AJA Medical Committee Unwilling to Commit Due to Uncertainties
On December 11, the Food and Drug Administration (FDA) issued an Emergency Use Authorization for Pfizer-BioNTech’s COVID-19 vaccine, the first to gain any sort of approval; a week later, Moderna received the same status. With 95% effectiveness in clinical trials — and even stronger protection against severe infection — both vaccines appear to offer a fairly straightforward path towards herd immunity. As the end of the COVID-19 pandemic approaches, the temporary “new normal” of COVID-19 precautions will slowly recede. AJA and its Medical Committee will have to determine the timeframe of lifting restrictions in school.
While they use different actual molecules, both vaccines utilize a first-of-its-kind mRNA technique. Conventional vaccines inject a significantly weakened version of the virus, allowing the immune system to fight off the half-dead pathogen by making the antibody, and then storing that antibody for future use if it were to encounter that pathogen again.
“As the end of the COVID-19 pandemic approaches, the temporary ‘new normal’ of COVID-19 precautions will slowly recede. AJA and its Medical Committee will have to determine the timeframe of lifting restrictions in school.”
These mRNA vaccines work differently. They contain instructions for the body itself to create an imitation of the “spike” protein the SARS-CoV-2 virus uses to latch onto the cell. The immune system can then destroy that disconnected spike protein-replica, even while no actual viral cells have entered the body at all.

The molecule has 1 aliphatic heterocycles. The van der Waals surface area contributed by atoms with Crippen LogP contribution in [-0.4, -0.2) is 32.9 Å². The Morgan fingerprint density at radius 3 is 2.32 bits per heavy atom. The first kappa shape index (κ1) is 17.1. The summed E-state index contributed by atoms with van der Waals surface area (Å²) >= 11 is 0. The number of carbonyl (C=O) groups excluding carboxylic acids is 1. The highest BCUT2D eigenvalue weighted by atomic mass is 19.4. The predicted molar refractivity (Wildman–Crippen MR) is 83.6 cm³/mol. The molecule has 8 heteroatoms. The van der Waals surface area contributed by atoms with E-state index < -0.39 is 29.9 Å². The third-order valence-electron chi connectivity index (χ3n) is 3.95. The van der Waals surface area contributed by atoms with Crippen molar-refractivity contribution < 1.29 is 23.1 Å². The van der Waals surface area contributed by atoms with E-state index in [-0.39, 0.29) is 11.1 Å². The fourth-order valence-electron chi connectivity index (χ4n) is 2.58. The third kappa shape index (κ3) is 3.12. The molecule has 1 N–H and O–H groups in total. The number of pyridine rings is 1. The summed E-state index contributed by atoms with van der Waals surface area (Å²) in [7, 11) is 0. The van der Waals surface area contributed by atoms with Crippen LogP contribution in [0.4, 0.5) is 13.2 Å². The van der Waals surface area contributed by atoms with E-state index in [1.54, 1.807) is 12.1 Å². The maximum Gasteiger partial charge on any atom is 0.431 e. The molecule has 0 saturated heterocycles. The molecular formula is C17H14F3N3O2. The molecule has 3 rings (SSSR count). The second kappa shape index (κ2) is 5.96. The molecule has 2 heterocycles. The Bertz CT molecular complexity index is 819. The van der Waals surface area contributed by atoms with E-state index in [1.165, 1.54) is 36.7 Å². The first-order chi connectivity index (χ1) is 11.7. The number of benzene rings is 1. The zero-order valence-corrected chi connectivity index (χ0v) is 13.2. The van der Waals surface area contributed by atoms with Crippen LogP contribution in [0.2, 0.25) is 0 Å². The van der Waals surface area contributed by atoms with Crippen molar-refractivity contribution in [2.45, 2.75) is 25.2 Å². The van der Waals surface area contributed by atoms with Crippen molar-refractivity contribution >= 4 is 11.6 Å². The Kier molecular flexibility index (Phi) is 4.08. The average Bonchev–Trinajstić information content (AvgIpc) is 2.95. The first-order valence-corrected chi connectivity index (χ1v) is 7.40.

However, as Dr. Josh Guttman explained, a novel response to a novel coronavirus — including historically-fast vaccine development — has its drawbacks. Despite the overwhelmingly positive infection prevention data, the scientific community faces more uncertainty than normal in pinning down some of the more secondary effects. Dr. Guttman, a member of AJA’s Medical Committee, specializes in Emergency Medicine at Emory University and Grady Memorial Hospitals.
Because of this uncertainty, Dr. Guttman, AJA Head of School Rabbi Ari Leubitz, and fellow Medical Committee member Dr. Amy Wolkin, an epidemiologist at the Centers for Disease Control (CDC), were unable to offer up specific benchmarks for unwinding current COVID-19 protocols, even when pressed repeatedly.
Population Scale and Transmission Muddy Threshold Estimates